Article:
Posts Tagged ‘Tony Woodley’

So. Farewell then, Les Bayliss

Wednesday 1 December 2010

As I write, Les Bayliss, former Unite assistant general secretary for finance and third-placed candidate in the general secretary election, has quit his job and supporters of Len McCluskey are celebrating their election victory at a Central London hotel. Bayliss was of course the preferred candidate of joint gen sec Derek Simpson, who leaves his post formally on New Year’s Eve, leaving McCluskey and his backer Tony Woodley in charge.

Unconfirmed reports say that Bayliss is to join the Joint Industry Board for the Electrical Contracting Industry, which regulates relations between electrical contracting companies and one union (guess which).

A Unite official tells me: “The general secretary’s [Simpson] gone. The power base has gone. If they stay on after that, they risk getting insulted.”

This is a family blog, and my mum reads it, so I won’t report some of the other things said about Bayliss by his critics at McCluskey’s leaving party – you can probably guess. The serious point is: now he’s gone, will the union be able to unite around McCluskey, his bitter adversary for the top job? On which more later.

P.S. The number of Unite election casualties now stands at two. The first was Richard O’Brien, former joint head of communications for Unite and PR man for the Bayliss campaign, who resigned, and walked, as soon as the result was announced.

Another Unite official (and McCluskey supporter) asked if anyone else from the Bayliss camp should quit, said: “I don’t think it should go any further” and denounced the practice of purging officials in the former Amicus section.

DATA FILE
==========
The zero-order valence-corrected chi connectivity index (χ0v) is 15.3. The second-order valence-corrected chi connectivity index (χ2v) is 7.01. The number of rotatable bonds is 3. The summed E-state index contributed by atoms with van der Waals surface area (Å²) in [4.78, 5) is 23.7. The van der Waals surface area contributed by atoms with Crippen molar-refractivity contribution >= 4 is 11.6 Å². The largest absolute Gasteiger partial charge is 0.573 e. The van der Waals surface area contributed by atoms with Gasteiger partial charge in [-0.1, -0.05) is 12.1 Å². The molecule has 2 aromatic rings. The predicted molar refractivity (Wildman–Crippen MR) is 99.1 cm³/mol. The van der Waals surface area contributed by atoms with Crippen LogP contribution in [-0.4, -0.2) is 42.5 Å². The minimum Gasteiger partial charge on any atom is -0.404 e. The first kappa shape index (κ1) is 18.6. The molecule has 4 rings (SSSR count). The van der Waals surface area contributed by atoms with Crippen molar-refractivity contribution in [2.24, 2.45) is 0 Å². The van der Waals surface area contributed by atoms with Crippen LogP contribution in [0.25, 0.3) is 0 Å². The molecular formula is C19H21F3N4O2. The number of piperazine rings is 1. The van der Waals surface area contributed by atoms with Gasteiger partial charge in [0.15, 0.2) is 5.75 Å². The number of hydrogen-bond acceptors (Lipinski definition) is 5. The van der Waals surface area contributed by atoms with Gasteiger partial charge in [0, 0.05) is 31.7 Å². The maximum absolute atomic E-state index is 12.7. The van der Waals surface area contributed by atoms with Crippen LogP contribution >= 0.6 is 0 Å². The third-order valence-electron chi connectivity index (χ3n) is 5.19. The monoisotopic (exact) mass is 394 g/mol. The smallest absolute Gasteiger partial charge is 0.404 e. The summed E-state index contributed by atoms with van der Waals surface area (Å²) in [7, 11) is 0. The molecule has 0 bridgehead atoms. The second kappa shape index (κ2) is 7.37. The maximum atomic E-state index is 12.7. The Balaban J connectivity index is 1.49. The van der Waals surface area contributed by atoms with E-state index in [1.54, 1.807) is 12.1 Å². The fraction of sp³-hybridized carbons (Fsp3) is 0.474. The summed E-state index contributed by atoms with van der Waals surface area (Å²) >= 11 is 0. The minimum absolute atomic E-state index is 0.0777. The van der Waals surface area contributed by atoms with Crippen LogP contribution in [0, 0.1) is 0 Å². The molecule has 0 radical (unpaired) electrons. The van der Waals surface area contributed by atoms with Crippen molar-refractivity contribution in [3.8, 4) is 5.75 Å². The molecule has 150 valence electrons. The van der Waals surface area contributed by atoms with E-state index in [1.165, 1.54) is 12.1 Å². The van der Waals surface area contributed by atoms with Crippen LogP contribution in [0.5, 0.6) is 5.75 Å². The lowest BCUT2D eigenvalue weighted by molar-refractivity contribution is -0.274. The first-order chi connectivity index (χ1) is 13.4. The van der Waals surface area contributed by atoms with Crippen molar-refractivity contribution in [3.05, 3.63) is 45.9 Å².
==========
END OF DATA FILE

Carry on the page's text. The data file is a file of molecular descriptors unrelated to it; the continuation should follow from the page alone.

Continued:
Poles apart as Unite election voting begins

Wednesday 27 October 2010

The battle lines are drawn as ballots start dropping on the doormats of some 1.5 million Unite members this week.

The three with the biggest stacks of nominations, Les Bayliss, Len McCluskey and Jerry Hicks, have spent the past weeks on a fortress strategy. Not triangulating, not reaching out to each other’s supporters, but digging in, reinforcing and restating their positions.

Thus Les Bayliss took a pot shot at his boss Tony Woodley this month, saying that watching him conducting the British Airways dispute was “like looking at an episode of Life on Mars”.

Thus Tony Woodley hit back last week, calling Bayliss’ remarks about the BA dispute “nothing short of scandalous”.

But it was ever thus. Last year, in an interview with lobby correspondent Ian Hernon of the Liverpool Echo, McCluskey said that he’d supported the Militant Tendency [while not joining them] and “on the chief issues they were right.”

While on his website, Les Bayliss says that his “favourite book of all time is Left Wing Communism & Infantile Disorder [sic] by Lenin”, a coded message to students of left-wing politics that he has no time for Trotskyists, Militant supporters and the like.

McCluskey is ever portraying himself as the young-at-heart insurgent, Bayliss as the head-screwed-on moderate.

Meanwhile, Jerry Hicks attacks both of them as guilty of breaking election rules (I first broke the news of Hicks calling for Bayliss’ head on this website, below) and reiterates that he is the rank and file candidate. Bayliss, McCluskey and Gail Cartmail are in “jobs for life”, he says; whereas Hicks hasn’t even got a job to lose.

Gail Cartmail speaks to this blog

Wednesday 23 June 2010